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Marine Corps Logistics Base Albany


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Base workers cited for successfully restoring power during foul weather

By Art Powell | | March 11, 2010

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February 12 at Marine Corps Logistics Base Albany was not a good day to be outside. The temperature hovered near the freezing mark, the skies were overcast, it was windy and stormy, with spitting snow mixed with ice.

But when a major electrical circuit on base failed and darkened half of Building 3500, all of Building 3600, the Naval Branch Health Clinic, Well House 3 and other facilities, workers in the Public Works Branch assessed the situation and moved out to get the job done, underground.

“We looked into the situation and realized the fault was very hard to find and the repair would likely take several days,” said Lt. Cmdr. Marc L. Rouleau, public works officer, Installation and Environment Division, MCLB Albany. “The repair crew of Dave Dauro, Terry Dorminey, David McCool, Shawn Rutherford, Kim Brooks and Eric Brunner went to work. They worked long days, but we tried to keep them from working at night so we could keep them safer, since they were conducting underground operations in confined spaces looking for the fault.”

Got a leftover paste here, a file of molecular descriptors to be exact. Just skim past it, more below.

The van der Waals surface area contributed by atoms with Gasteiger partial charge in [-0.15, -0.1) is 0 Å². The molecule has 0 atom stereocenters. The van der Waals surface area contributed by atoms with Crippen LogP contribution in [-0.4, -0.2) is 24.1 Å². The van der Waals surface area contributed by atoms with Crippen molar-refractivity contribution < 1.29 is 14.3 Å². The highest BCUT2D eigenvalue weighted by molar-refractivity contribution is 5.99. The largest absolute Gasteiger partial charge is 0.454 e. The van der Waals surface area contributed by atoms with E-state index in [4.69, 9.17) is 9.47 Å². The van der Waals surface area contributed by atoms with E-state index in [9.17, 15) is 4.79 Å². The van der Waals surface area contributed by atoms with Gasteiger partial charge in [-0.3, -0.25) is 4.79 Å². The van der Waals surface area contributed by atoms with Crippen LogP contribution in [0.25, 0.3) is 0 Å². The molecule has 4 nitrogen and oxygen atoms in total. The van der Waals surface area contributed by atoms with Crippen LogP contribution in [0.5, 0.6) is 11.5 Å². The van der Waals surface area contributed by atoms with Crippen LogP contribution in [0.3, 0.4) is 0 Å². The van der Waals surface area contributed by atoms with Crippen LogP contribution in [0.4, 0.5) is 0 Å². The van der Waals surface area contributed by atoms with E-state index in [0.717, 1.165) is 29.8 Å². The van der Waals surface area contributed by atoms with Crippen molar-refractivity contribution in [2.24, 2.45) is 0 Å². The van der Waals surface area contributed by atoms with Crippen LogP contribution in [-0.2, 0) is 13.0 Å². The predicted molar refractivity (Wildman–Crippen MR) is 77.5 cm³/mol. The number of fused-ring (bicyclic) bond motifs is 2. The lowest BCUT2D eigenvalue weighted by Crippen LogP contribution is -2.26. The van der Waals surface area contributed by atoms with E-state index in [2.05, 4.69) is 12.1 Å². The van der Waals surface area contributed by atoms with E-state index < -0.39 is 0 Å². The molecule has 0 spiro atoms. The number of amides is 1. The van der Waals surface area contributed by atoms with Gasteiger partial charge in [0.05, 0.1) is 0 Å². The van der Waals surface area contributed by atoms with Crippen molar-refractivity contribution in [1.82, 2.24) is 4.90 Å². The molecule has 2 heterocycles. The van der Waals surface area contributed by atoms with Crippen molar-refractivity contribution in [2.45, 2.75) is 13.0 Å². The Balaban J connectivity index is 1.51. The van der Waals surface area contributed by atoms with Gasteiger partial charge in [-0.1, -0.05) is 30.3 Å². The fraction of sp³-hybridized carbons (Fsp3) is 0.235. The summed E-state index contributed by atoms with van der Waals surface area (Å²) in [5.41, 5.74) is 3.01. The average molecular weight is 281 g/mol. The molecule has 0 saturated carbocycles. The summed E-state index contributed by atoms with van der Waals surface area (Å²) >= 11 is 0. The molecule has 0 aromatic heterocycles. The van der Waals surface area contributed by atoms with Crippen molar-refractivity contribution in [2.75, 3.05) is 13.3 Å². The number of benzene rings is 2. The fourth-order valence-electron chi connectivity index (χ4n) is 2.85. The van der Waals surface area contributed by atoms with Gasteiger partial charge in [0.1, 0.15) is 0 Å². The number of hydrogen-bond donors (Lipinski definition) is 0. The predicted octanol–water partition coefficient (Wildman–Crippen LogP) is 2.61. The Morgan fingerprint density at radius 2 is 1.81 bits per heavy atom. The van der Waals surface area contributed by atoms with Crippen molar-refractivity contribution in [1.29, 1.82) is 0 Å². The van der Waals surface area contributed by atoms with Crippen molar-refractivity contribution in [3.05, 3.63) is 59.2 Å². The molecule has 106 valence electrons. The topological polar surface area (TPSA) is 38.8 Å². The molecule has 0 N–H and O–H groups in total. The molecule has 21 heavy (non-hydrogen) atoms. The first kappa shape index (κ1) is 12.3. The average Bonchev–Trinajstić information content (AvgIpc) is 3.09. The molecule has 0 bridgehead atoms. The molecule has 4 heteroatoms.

The fault was isolated to a 1.5 mile section of buried electric distribution line and the repair crew had to go from manhole to manhole to drop down into the darkness, armed with battery-powered lights and safety equipment to search for the fault. Access to the underground line was only through manholes.

“In thirty degree weather, the worker going underground had to deal with an environment that was wet, dirty, very cold and very confined,” Rouleau said. “Underground areas such as these may contain gases that can be fatal to humans, so they must be checked, cleared and constantly ventilated before anyone enters.”

The men who worked for days in foul weather to restore power to a large area of the base were rewarded for their safe efforts in hazardous, confined spaces, with the MCLB Albany Safety Medallion.

What began Feb. 12 with a power outage affecting hundreds of people aboard base, ended at 6 p.m. Feb. 14 when the crew energized the system, after locating and repairing the fault.

“They were rewarded for performing this very demanding task that had to be done quickly but safely,” Rouleau said. “I want to congratulate our electrical crew for doing an outstanding job and doing it safely.”

The work the crew did on repairing this outage was more complicated than what they do to maintain electric services above ground.

According to PWB officials, confined entry space procedures and training are intended to ensure workers enter an area that is safe.

They point out that it requires constant training to ensure a worker who enters a confined space is qualified to work in that space.

“There is a supervisor on the scene who assures that the work is being performed safely,” Rouleau explained. “Then, safety attendants monitor the process, so there is a triple layer of safety to ensure the confined space work is performed safely.”